Fire on Naval Logistics Vessel USNS Sergeant William R. Button

by | Apr 1, 2024 | Maritime Law

There was a fire on board the United States Naval Logistics Vessel USNS Sergeant William R. Button on March 28, 2024.  At the time of the fire, the ship was in the Gulf of Mexico, having recently departed from Mobile, Alabama.  The fire broke out in the ship’s engine room, but the crew was able to extinguish it.  It is unclear if anyone was injured as a result of the fire.  The vessel was towed back to Mobile.

Fires in the engine room of a support vessel represent a significant hazard, given the concentration of fuel, machinery, and electrical systems in confined spaces. One of the primary causes of such fires is fuel leaks. Fuel, whether diesel or another type, can leak from engines, fuel lines, or storage tanks, often due to wear, improper maintenance, or failure of the components. Once leaked, the fuel can come into contact with hot surfaces or electrical components, igniting and leading to a fire. The engine room, with its complex array of equipment and high temperatures, is particularly prone to this type of hazard, emphasizing the need for rigorous inspection and maintenance routines to identify and repair leaks promptly.

Electrical faults constitute another major cause of engine room fires on support vessels. The dense web of electrical wiring and control systems required to operate the machinery can be vulnerable to short circuits, overheating, and insulation breakdowns. Over time, vibration from the engines, exposure to moisture, and general wear and tear can compromise the integrity of electrical systems, increasing the risk of sparks or overheating that can ignite flammable materials. The prevention of such incidents heavily relies on regular electrical system checks, adherence to safety standards in installation and repair, and the implementation of protective devices like circuit breakers and insulation.

Lastly, improper maintenance and human error can also lead to engine room fires. Neglecting routine checks and maintenance of machinery can allow the accumulation of oil and grease, overheating of engine parts, and the deterioration of critical systems designed to prevent fires. Additionally, careless actions by crew members, such as smoking in prohibited areas or mishandling flammable liquids, can introduce ignition sources to an already hazardous environment. Comprehensive training for all crew members on fire prevention practices, along with strict enforcement of safety protocols, is crucial in mitigating the risks associated with engine room fires. Through diligent maintenance, adherence to safety guidelines, and fostering a culture of safety onboard, the likelihood of such devastating incidents can be significantly reduced.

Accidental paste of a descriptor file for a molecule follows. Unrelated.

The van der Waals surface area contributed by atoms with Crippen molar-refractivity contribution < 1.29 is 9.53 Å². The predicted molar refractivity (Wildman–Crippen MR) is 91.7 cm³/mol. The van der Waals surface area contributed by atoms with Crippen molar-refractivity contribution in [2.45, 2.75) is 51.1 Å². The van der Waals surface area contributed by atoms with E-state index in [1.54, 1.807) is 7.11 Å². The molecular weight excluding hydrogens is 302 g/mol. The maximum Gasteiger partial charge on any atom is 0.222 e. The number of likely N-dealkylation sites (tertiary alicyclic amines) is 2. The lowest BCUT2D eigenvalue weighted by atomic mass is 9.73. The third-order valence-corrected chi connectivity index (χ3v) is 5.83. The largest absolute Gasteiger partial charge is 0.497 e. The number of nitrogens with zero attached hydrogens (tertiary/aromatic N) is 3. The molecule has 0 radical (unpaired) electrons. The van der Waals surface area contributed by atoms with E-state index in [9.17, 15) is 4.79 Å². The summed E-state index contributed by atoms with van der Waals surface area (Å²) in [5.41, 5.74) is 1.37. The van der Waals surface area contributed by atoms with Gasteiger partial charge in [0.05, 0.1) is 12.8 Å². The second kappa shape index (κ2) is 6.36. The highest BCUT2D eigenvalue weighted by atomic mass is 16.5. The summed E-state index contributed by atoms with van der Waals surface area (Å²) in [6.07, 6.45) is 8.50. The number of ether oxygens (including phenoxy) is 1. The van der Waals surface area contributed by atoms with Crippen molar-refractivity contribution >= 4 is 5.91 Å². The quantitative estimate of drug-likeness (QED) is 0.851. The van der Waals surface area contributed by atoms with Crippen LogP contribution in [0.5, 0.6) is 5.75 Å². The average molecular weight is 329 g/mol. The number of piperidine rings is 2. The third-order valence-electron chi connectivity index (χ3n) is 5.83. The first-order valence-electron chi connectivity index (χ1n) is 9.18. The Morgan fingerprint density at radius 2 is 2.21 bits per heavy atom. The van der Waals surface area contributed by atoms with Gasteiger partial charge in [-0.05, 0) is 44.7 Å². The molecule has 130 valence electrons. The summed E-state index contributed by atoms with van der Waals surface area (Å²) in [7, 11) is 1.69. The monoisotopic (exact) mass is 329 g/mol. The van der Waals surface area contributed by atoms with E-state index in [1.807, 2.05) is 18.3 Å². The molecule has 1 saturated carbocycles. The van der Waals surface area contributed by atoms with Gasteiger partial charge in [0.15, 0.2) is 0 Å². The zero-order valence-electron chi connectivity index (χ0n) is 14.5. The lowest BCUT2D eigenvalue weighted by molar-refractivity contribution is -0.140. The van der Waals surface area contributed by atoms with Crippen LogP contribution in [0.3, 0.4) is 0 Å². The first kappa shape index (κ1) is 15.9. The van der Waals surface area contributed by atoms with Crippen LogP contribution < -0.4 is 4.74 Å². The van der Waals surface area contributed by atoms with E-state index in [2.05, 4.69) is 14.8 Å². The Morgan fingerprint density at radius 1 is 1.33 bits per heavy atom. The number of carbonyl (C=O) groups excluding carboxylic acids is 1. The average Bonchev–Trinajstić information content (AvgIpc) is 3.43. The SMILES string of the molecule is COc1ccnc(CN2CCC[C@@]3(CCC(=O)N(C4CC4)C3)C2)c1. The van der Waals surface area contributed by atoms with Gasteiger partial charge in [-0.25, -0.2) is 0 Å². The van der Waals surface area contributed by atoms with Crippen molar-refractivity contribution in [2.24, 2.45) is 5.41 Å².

There have been a number of recent incidents involving vessels.  There was an amputation injury on a fishing boat off the coast of Sonoma, California on March 17, 2024.  Two crew members were killed in an incident on board the Holland America Cruise Ship Nieuw Amsterdam on March 22, 2024.  There was a fire on board the Carnival Cruise ship CARNIVAL FREEDOM on March 23, 2024.  The container ship DALI struck the Francis Scott Key bridge in Baltimore, Maryland on March 25, 2024.

It can be dangerous to work in any industry when safety considerations are not taken seriously.  Safe offshore vessel owners and operators must ensure that their ships do not put the lives of hard working men and women at risk.  Safe companies must be proactive and take preventative measures, including regular maintenance and repairs, to also ensure that the environment is not impacted.

Even when a company has practices and procedures in place to prevent incidents like this, mishaps such as the one described above are cannot be completely eliminated.  All too often, human error and negligence are the reasons for these vessel collisions.  Whether it is due to poor judgment, a normalization of deviance from the proper procedures or a lack of proper rest and recovery, humans err and sometimes these errors result in the property damage, injury or death.  Operating modern sea vessels is not an inherently unsafe act as long as those responsible do so in such a manner that is not negligent. When the operation of sea vessels is conducted in a negligent manner, it does not take long for the situation to become dangerous.

Our experienced lawyers handle maritime personal injury and wrongful death litigation of all kinds and the skills needed to represent the families of loved ones who have lost their lives or those who have been seriously injured as a result of a maritime accident. The lawyers of Spagnoletti Law Firm have handled maritime lawsuits throughout the country.

The experienced and aggressive vessel accident attorneys at Spagnoletti Law Firm can help you understand your rights if you or a loved one was a victim of an accident on a ship. There are strict and short time limits on making claims related to maritime injuries, so please contact us online or call 713-804-9306 or 877-678-5864 to learn more about your rights.